Transaction systems have all the fun but systems of record do all of the work; at least it seems that way. Maybe you’ve never thought of it this way but unless both kinds of systems are working well — and working together — your results will suffer.
Record systems can tell you what happened, but by themselves they don’t bring in business. Transaction systems like CRM and billing can bring in business, or at least advance the effort, but without some history to inform their efforts, they can just as easily flail away.
Configure, price and quoting software is a great example (and far from the only one) of a system that must bring together elements from each kind of system. As a primarily transaction-oriented system, CRM is rarely good at providing historical context.
For instance, if a customer engages in a discussion to buy 100 items, and later changes to 50 or 125, the original number is often erased. Or, it only survives in unstructured notes. But if the customer eventually buys 50, is there an opportunity to potentially sell 50 or 75 more? How is this information managed? Often it’s just kept in a salesperson’s head.
Monitoring the Deal
Understanding the change and its direction may also reveal much about how well the deal is progressing for a vendor. So often, when dealing with a repeat customer that is upgrading or extending a deployment, it’s critical to understand what’s been already purchased, and that goes well beyond core products. Has the customer previously bought an adequate amount of training? What about warranty, maintenance, and essential auxiliary products? Has the customer successfully completed the onboarding process?
There’s nothing worse than having to go back to ask for additional budget to complete an order or a deployment. That’s often when the budget is depleted and there’s little recourse for getting more, so strange deals have to be struck to make things work. Unfortunately, that blows up the original deal’s profitability.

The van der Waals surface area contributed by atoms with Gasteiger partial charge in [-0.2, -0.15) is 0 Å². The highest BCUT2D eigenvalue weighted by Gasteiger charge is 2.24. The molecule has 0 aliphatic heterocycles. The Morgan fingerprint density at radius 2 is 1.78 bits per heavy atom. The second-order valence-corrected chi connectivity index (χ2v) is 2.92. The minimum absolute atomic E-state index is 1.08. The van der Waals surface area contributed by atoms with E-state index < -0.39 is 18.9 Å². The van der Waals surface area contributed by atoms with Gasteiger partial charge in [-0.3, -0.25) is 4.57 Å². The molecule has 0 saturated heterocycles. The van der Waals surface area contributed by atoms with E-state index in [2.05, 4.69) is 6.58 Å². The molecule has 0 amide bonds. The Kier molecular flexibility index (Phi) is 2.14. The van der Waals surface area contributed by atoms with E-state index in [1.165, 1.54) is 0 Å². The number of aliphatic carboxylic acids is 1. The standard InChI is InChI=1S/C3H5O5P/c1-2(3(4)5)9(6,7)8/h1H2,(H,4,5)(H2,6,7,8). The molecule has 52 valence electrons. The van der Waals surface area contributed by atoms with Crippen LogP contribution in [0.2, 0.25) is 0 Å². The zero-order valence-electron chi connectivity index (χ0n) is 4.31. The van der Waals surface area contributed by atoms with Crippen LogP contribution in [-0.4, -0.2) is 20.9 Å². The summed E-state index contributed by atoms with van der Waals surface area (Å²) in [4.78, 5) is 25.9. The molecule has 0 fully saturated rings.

Having ways to bring historical data into current and future transactions is critical, and it goes beyond a sales transaction. For example, deals of any size and scope have contracts with many unique conditions. Frequently, we need to refer to contracts because the people who perform are usually different from those who craft the deals. Also, contracts contain a variety of information in one place, including products, services, subscriptions, and their various billing and payment models.
Connecting Systems with Dashboards
In the past, contracts were often filed away and rarely reviewed. Today they are integral to managing ongoing relationships — because these agreements are sources of knowledge for completed deals — or for existing customers wishing to renew or extend their commitments. Having easy access to contracts in association with the more quantitative data stored in transaction systems is very important. But we should also note that contracts represent unstructured data. Accessing them is important, but who wants to re-read them every time there’s a question?
Fortunately, today’s dashboards representing the key elements of contract deliverables tuned to each vendor’s business model are easy to set up and powerful in execution. Dashboards are another great example of a system bridging the front and back office divide — or, if you like, the difference between records and transactions.
Transaction systems were once much simpler because they required little history to operate. Some demographics, quantity, price, description, and totals did most of the work in a deal. Back office records systems sent out bills when needed. But today, customers are just as likely to subscribe as to make outright purchases, quantities can fluctuate with each billing cycle, subscribers can come and go, and businesses can offer new and different product combinations at blistering rates.
That’s why systems of record are making their way into the front office, while transaction systems are reaching into the back office for data to support increasingly complex customer-facing business processes. Sometimes it seems like the distinction between front and back offices is going away.